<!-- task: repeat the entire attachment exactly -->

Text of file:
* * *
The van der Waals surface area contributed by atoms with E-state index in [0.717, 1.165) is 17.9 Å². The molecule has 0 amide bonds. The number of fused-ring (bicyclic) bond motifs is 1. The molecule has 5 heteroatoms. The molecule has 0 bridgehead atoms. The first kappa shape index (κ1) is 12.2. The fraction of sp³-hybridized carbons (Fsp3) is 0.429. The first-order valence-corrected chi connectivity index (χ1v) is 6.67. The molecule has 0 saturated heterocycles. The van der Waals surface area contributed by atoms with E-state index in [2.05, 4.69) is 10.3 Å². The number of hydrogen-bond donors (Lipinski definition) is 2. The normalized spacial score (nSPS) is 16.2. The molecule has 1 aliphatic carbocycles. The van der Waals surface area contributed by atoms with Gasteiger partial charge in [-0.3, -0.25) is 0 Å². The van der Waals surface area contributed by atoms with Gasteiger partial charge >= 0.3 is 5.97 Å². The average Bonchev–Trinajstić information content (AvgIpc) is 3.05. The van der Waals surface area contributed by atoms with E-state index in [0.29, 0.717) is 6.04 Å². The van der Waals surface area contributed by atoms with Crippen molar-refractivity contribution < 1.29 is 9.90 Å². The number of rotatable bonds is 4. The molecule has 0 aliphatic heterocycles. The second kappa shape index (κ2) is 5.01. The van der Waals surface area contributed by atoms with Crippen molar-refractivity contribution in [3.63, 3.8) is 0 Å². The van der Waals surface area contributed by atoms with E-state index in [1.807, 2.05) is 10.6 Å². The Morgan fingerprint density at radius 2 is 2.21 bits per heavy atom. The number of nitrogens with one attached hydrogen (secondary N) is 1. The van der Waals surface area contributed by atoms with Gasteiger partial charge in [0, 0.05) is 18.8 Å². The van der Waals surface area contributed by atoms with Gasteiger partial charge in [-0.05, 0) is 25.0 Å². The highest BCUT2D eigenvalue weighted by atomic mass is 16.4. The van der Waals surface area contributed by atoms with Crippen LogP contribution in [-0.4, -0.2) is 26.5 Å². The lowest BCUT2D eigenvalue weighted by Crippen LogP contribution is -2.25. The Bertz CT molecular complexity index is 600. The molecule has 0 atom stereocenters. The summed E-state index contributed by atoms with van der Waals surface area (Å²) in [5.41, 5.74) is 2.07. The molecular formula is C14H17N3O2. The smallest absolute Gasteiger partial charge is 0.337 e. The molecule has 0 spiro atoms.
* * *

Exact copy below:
The van der Waals surface area contributed by atoms with E-state index in [0.717, 1.165) is 17.9 Å². The molecule has 0 amide bonds. The number of fused-ring (bicyclic) bond motifs is 1. The molecule has 5 heteroatoms. The molecule has 0 bridgehead atoms. The first kappa shape index (κ1) is 12.2. The fraction of sp³-hybridized carbons (Fsp3) is 0.429. The first-order valence-corrected chi connectivity index (χ1v) is 6.67. The molecule has 0 saturated heterocycles. The van der Waals surface area contributed by atoms with E-state index in [2.05, 4.69) is 10.3 Å². The number of hydrogen-bond donors (Lipinski definition) is 2. The normalized spacial score (nSPS) is 16.2. The molecule has 1 aliphatic carbocycles. The van der Waals surface area contributed by atoms with Gasteiger partial charge in [-0.3, -0.25) is 0 Å². The van der Waals surface area contributed by atoms with Gasteiger partial charge >= 0.3 is 5.97 Å². The average Bonchev–Trinajstić information content (AvgIpc) is 3.05. The van der Waals surface area contributed by atoms with E-state index in [0.29, 0.717) is 6.04 Å². The van der Waals surface area contributed by atoms with Crippen molar-refractivity contribution < 1.29 is 9.90 Å². The number of rotatable bonds is 4. The molecule has 0 aliphatic heterocycles. The second kappa shape index (κ2) is 5.01. The van der Waals surface area contributed by atoms with Crippen molar-refractivity contribution in [3.63, 3.8) is 0 Å². The van der Waals surface area contributed by atoms with E-state index in [1.807, 2.05) is 10.6 Å². The Morgan fingerprint density at radius 2 is 2.21 bits per heavy atom. The number of nitrogens with one attached hydrogen (secondary N) is 1. The van der Waals surface area contributed by atoms with Gasteiger partial charge in [0, 0.05) is 18.8 Å². The van der Waals surface area contributed by atoms with Gasteiger partial charge in [-0.05, 0) is 25.0 Å². The highest BCUT2D eigenvalue weighted by atomic mass is 16.4. The van der Waals surface area contributed by atoms with Crippen LogP contribution in [-0.4, -0.2) is 26.5 Å². The lowest BCUT2D eigenvalue weighted by Crippen LogP contribution is -2.25. The Bertz CT molecular complexity index is 600. The molecule has 0 atom stereocenters. The summed E-state index contributed by atoms with van der Waals surface area (Å²) in [5.41, 5.74) is 2.07. The molecular formula is C14H17N3O2. The smallest absolute Gasteiger partial charge is 0.337 e. The molecule has 0 spiro atoms.